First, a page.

No TV show is perfect, so I have to mention that some videos are tirelessly overplayed, like the Chemical Brothers’ “Salmon Dance” and Oren Lavie’s “Her Morning Elegance”. Not to mention, its network seems to keep changing its timeslot. Still, “Strictly Global” is unique and tries to keep improving upon itself. A new segment, “Beat Kitchen”, which features music-themed recipes, was launched this year, and the show does take requests from viewers through its website.

I first came across Strictly Global about six months ago, when I was surprised to see critically ignored the Click Five on regular television and later on, a video mash-up to the Beatles’ “I Want to Hold Your Hand”. The point remains, though, that Strictly Global is the kind of show that you wished MTV would make.

The year in song reflected the state of the world around us. Here are the 70 songs that spoke to us this year.

70. The Horrors - "Machine"

On their fifth album V, the Horrors expand on the bright, psychedelic territory they explored with Luminous, anchoring the ten new tracks with retro synths and guitar fuzz freakouts. "Machine" is the delicious outlier and the most vitriolic cut on the record, with Faris Badwan belting out accusations to the song's subject, who may even be us. The concept of alienation is nothing new, but here the Brits incorporate a beautiful metaphor of an insect trapped in amber as an illustration of the human caught within modernity. Whether our trappings are technological, psychological, or something else entirely makes the statement all the more chilling. - Tristan Kneschke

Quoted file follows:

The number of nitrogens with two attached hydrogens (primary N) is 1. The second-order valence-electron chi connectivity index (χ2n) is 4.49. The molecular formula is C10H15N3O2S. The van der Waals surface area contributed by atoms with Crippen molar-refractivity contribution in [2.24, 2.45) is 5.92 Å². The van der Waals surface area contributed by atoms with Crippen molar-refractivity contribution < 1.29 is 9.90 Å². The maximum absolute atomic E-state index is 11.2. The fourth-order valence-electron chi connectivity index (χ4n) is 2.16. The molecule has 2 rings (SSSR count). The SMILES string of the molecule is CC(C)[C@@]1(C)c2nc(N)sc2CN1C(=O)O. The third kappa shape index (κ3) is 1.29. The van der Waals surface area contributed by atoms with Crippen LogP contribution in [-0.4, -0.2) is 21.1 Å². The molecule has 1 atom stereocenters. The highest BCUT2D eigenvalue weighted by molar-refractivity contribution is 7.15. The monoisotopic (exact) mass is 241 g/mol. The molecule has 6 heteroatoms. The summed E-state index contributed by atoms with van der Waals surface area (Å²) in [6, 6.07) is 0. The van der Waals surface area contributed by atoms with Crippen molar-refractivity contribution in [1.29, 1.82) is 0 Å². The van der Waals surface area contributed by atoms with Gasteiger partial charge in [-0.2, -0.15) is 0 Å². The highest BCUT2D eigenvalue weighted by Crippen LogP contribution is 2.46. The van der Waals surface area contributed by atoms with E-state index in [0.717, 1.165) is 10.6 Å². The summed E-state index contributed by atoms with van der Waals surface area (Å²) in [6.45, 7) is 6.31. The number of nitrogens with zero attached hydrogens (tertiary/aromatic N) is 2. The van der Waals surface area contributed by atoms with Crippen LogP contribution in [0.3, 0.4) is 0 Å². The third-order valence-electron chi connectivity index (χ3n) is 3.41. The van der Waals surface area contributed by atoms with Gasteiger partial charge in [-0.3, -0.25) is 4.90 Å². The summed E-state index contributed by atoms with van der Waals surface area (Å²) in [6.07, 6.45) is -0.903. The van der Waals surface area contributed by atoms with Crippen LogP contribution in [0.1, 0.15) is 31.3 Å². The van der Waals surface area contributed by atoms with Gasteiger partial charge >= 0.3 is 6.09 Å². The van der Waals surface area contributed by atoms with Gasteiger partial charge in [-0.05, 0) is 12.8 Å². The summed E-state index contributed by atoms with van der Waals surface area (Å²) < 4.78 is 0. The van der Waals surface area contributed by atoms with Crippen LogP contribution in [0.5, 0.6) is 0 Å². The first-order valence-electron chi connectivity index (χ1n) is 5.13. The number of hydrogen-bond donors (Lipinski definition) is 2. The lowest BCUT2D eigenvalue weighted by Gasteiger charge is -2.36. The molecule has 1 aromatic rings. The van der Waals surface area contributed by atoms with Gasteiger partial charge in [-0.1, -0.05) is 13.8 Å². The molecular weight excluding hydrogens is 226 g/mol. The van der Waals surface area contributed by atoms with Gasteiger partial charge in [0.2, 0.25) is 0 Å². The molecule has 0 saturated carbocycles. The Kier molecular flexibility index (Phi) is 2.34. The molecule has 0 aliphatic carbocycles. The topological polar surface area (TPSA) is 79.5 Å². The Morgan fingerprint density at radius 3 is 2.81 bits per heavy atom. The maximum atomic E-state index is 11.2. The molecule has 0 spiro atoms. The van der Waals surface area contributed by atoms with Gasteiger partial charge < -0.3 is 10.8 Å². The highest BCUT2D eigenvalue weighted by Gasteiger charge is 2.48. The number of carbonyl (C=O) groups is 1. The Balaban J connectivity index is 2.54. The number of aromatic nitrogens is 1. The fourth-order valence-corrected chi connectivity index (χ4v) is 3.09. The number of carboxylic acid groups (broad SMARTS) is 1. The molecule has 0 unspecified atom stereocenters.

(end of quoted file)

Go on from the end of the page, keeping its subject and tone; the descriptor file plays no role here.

Keep reading... Show less

This has been a remarkable year for shoegaze. If it were only for the re-raising of two central pillars of the initial scene it would still have been enough, but that wasn't even the half of it.

It hardly needs to be said that the last 12 months haven't been everyone's favorite, but it does deserve to be noted that 2017 has been a remarkable year for shoegaze. If it were only for the re-raising of two central pillars of the initial scene it would still have been enough, but that wasn't even the half of it. Other longtime dreamers either reappeared or kept up their recent hot streaks, and a number of relative newcomers established their place in what has become one of the more robust rock subgenre subcultures out there.

Keep reading... Show less
Theatre

​'The Ferryman': Ephemeral Ideas, Eternal Tragedies

The current cast of The Ferryman in London's West End. Photo by Johan Persson. (Courtesy of The Corner Shop)

Staggeringly multi-layered, dangerously fast-paced and rich in characterizations, dialogue and context, Jez Butterworth's new hit about a family during the time of Ireland's the Troubles leaves the audience breathless, sweaty and tearful, in a nightmarish, dry-heaving haze.